Barrier games are simple yet effective way of targeting many language goals at home. In order to play barrier games for speech therapy, you will need two pieces of paper, some sort of barrier (a book or folder work well), and something to draw with.
How to set up a barrier game
You and your child each take a piece of paper and set the barrier between you both. Take turns giving each other directions of things to draw on your paper. After a few turns remove the barrier and see if the pictures match. Examples of some simple directions you can give your child include: draw a circle or draw a sun.
Language skills to address
- Following directions- Give your child 1 step directions to follow while playing the game, such as draw a circle or write your name. If your child is able to easily follow 1-step directions, given him more complex directions, such as draw a red circle or draw a sun at the bottom of the paper. You can also give your child 2-step directions, such as write your name and then draw a sun.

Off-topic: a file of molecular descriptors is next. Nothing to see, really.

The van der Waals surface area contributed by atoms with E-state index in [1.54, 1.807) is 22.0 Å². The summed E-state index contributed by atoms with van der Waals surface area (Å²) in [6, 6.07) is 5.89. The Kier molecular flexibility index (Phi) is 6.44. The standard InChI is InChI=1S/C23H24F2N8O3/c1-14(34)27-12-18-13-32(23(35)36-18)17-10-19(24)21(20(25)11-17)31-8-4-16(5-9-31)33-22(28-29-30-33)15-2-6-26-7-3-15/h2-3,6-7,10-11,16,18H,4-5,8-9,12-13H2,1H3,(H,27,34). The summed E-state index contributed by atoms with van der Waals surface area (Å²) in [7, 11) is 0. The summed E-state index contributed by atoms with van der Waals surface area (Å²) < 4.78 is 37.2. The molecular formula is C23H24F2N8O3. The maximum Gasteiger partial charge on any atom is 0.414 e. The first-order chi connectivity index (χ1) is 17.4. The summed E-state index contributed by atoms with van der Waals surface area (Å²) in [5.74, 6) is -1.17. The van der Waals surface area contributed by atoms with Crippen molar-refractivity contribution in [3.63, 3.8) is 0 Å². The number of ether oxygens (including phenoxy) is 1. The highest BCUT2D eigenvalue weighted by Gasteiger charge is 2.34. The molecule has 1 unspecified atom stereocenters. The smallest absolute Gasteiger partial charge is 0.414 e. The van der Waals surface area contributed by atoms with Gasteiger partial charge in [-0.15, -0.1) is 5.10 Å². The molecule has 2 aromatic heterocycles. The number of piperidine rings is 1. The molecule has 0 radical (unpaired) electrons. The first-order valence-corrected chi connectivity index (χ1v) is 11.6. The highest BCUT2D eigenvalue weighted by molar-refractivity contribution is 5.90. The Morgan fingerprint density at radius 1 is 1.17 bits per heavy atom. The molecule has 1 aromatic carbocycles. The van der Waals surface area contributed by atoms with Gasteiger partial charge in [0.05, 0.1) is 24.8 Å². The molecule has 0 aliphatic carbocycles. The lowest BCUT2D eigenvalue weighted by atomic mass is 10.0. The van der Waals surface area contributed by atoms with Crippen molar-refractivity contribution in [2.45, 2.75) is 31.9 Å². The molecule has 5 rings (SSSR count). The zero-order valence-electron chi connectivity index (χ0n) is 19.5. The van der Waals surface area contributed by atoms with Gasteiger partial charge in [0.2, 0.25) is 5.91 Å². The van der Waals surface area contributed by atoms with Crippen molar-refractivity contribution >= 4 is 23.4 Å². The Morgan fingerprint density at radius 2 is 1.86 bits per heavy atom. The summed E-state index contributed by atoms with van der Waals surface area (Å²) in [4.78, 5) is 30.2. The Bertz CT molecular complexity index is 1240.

- Spatial concepts- When providing the directions for your child, you can target specific spatial concepts. Spatial concepts include words such as; under, next to, above, and in. A direction with a spatial concept could be “Draw a circle next to the triangle” or “Draw a star under the heart”.
- Expanding sentences- When it’s your child’s turn to tell you what to draw, help them to formulate a complete sentence. Expand on their words. If your child says “Draw a circle”, ask him “Where?”. If your child responds at the bottom, then model for them “Draw a circle at the bottom“. Have your child repeat this sentence.
You can get as creative as you want with this activity. You can use stickers or small decorations (ex. pom poms or shapes) and take turns telling each other where to put the objects on the paper (Ex. Put the blue circle at the top of the paper).
To purchase a ready-made barrier game set with magnets click here.
To learn about games to help your child follow directions click here.
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